Nethack in all its Glory

23:37 Tue 02 Mar 2010. Updated: 01:39 03 Mar 2010

I’ve only played Nethack a handful of times, but have been aware of its place in the gaming pantheon for quite some time. I love the fact that a game using only symbols and text can inspire such devotion even in 2010, and reading the ascension tale of Garote-Mon-Hum-Fem-Cha makes me both curious about and wary of trying it out again.

3 Responses to “Nethack in all its Glory”

  1. gever Says:

    I’ve played Nethack (and it’s predecessor, Rogue) off and on for the last 20(!) years. One of the things that drew me to it was the Vi-like approach to the keyboard and the sorts of meta-strategy conversations I would have in the hallways with other players at the office. Like Vi, Nethack is the game to last a lifetime – there’s always something to learn, some new way to think about it, and some undiscovered feature waiting to reveal itself.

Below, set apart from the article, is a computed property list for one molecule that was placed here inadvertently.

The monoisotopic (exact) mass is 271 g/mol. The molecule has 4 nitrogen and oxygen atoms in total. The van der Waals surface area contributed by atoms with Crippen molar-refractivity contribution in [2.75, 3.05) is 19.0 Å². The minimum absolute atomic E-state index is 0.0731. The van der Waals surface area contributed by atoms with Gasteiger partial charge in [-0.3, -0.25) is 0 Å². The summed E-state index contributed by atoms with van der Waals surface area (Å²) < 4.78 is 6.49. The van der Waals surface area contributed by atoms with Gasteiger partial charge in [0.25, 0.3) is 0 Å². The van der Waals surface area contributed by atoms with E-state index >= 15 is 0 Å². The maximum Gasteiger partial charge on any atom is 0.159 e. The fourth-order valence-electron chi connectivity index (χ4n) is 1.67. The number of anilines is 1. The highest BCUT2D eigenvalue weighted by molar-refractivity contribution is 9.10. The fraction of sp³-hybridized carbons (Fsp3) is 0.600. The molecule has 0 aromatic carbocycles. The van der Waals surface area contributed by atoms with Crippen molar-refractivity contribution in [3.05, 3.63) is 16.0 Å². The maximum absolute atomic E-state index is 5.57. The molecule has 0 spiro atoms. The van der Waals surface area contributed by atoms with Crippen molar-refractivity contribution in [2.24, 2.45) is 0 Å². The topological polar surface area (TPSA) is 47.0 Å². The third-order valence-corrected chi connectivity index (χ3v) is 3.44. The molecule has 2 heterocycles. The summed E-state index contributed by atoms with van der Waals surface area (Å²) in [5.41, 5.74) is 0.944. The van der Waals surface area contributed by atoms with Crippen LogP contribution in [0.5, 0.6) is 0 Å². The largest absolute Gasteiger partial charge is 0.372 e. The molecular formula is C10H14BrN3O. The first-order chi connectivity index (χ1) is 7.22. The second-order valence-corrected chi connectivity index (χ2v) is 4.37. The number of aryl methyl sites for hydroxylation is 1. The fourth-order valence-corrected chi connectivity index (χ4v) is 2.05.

2. Tadhg Says:

    I was thinking about the Nethack/vi comparison, as I recently switched to Vim, when I wrote the post—I already had a post in mind comparing Vim to games, but it’s about Vim as the text editor equivalent of Killer Instinct

  3. Niall O'Higgins Says:

    While Roguelikes such as Nethack, and the Angband variants [ http://www.thangorodrim.net/ ] have an impressive number of devotees after all these years, what I found truly amazing is the fanatical development of Dwarf Fortress [http://en.wikipedia.org/wiki/Dwarf_Fortress].

    The Wikipedia article doesn’t quite do it justice, something like this: http://afteractionreporter.com/2009/03/13/why-play-dwarf-fortress-heres-why/ does

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